Impact Partners Executive Director Jenny Raskin on Financing, Fellowships, and Following the Filmmakers’ Lead
From 2018’s feature doc Oscar winner Icarus, to 2019’s Independent Spirit Award for Best Documentary recipient Won’t You Be My Neighbor?, to the Sundance Grand Jury Prize nabbing Of Fathers and Sons and Dina (in 2018 and 2017, respectively), Impact Partners has been behind some of the most critically acclaimed nonfiction work of recent years.
The company’s winning streak, however, actually goes back a decade, all the way to 2010’s Academy Award for Documentary Feature recipient The Cove. And Impact Partners itself goes back even further. Founded in 2007 by Dan Cogan and Geralyn Dreyfous with a mission to bring about social change through cinema (and without sacrificing artistry), Impact Partners recently raised veteran doc producer and director Jenny Raskin to the role of Executive Director.
And since Raskin was in Park City with the company’s slate of five Sundance-selected features — Kim Snyder’s Us Kids, Matt Wolf’s Spaceship Earth, Jim Stern’s Giving Voice, Hubert Sauper’s Epicentro, and most controversially, Amy Ziering and Kirby Dick’s On the Record — Filmmaker decided to pick Raskin’s brain about everything from the current documentary landscape to equity investing to supporting filmmakers who find themselves in the media’s crosshairs.
Filmmaker: Over the past 13 years you’ve brought a whopping 49 films to Sundance. So how has the market for documentaries — and the festival’s relevance to it — changed over time?
Raskin: Over the past 13 years there have been highs and lows in the marketplace for documentaries. Of course more recently there has been an increased appetite for documentary content, which is wonderful. But since we’ve been in this for so long, while we do try to adapt and pivot our sales strategy to the marketplace, we’ve also tried to remain true to our core mission: making great films about pressing social issues that work as entertainment. We’re in it for the long haul, and have ridden out challenging years before, and I’m sure we’ll do it again.
Filmmaker: Your current Sundance slate is quite topically diverse. So what are you looking for — and just as importantly, not looking for — in any potential project?
Raskin: We are very open in terms of content and even style. We are looking for projects with a strong directorial vision that feel unique and surprising. We tend to fund more character-driven films, but have also funded historical films and archive-based films. Mainly, we are looking for films that resonate with audiences in a powerful way, that somehow tap into the energy of the times we are living in, and that have a strong directorial vision.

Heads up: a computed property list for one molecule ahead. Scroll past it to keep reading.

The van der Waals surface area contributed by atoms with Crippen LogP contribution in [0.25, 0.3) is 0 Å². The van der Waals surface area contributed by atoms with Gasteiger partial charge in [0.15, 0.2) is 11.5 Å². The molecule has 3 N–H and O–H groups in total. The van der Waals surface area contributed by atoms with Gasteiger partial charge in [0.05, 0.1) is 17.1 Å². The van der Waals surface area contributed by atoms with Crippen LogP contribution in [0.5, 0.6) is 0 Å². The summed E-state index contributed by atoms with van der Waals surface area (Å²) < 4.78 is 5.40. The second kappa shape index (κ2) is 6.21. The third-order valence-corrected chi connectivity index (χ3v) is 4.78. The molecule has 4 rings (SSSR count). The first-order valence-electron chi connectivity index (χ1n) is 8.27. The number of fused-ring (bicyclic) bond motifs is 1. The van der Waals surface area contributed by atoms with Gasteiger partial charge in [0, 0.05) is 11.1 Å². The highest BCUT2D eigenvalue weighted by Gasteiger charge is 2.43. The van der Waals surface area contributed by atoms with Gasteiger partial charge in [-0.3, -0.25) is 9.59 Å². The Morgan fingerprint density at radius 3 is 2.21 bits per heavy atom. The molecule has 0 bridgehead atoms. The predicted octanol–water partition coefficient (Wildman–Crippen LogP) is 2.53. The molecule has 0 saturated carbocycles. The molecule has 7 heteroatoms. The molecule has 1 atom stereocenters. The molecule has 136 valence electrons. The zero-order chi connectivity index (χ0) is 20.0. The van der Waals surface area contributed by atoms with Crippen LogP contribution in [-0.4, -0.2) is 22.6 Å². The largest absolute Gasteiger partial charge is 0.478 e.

Filmmaker: Can you discuss your equity investing model? What exactly makes it different from the financing structure at other companies?
Raskin: Impact Partners has a very unique model that is quite different from other documentary financing companies, as far as I know. Impact Partners is made up of 43 individuals and family foundations that are interested in investing in social issue documentaries. Every month or so we present a film to that group and recommend an investment level that we think makes sense. In a written report we share all that we love about the film, and what the risks are, artistically and financially.
Each Impact Partners member decides if they want to join that film. Those that join split the investment. So each of our films has an individual group of investors that are actually providing the financing. Once we come onboard we are executive producers of the film. We become part of the team, helping out where we can in the creative process, and are actively involved in determining the sales and distribution strategy. We also have a development fund now, through which we can support filmmakers at the very earliest stages of their projects.
Filmmaker: You launched both the Impact Partners Emerging Documentary Producers Fellowship and the Impact Partners Producers Salon a few years back in response to what you perceived as a dearth of support for producers. Do you feel that the industry’s focus on mentoring directors comes at the expense of aspiring producers?
Raskin: There is absolutely room for both the mentoring of directors and the mentoring of producers! We just felt there was more work to be done with the latter. And we were not alone of course. Many other organizations are now recognizing the crucial role that producers play in documentaries. We are just now taking applications for our fourth cohort of producers fellows. It’s been a pleasure to work with and mentor so many talented folks. Hopefully they’ve found it helpful to have a safe space to ask all the questions you feel you are supposed to know the answers to, and to meet with industry leaders and producers.
Filmmaker: It goes without saying that Kirby Dick and Amy Ziering’s On the Record is the most controversial film you’re bringing to Sundance this year (and all the more so now that Oprah seems to have disavowed it). So how are you handling the gossipy media coverage? Is there no such thing as bad publicity? Do you ever worry that the buzzy nature of Sundance risks overshadowing the films?
Raskin: We are following the filmmakers’ lead, and their focus has been on ensuring that the women in the film are supported. We believe in Amy and Kirby as journalists and as storytellers, and the only goal we all have with the press is to make sure that the film and the women and their stories are never discredited. This is particularly important before the film has even been seen by critics and the public. We are looking forward to the premiere on Saturday, and for the chance for people to see the film themselves and decide what they think about it.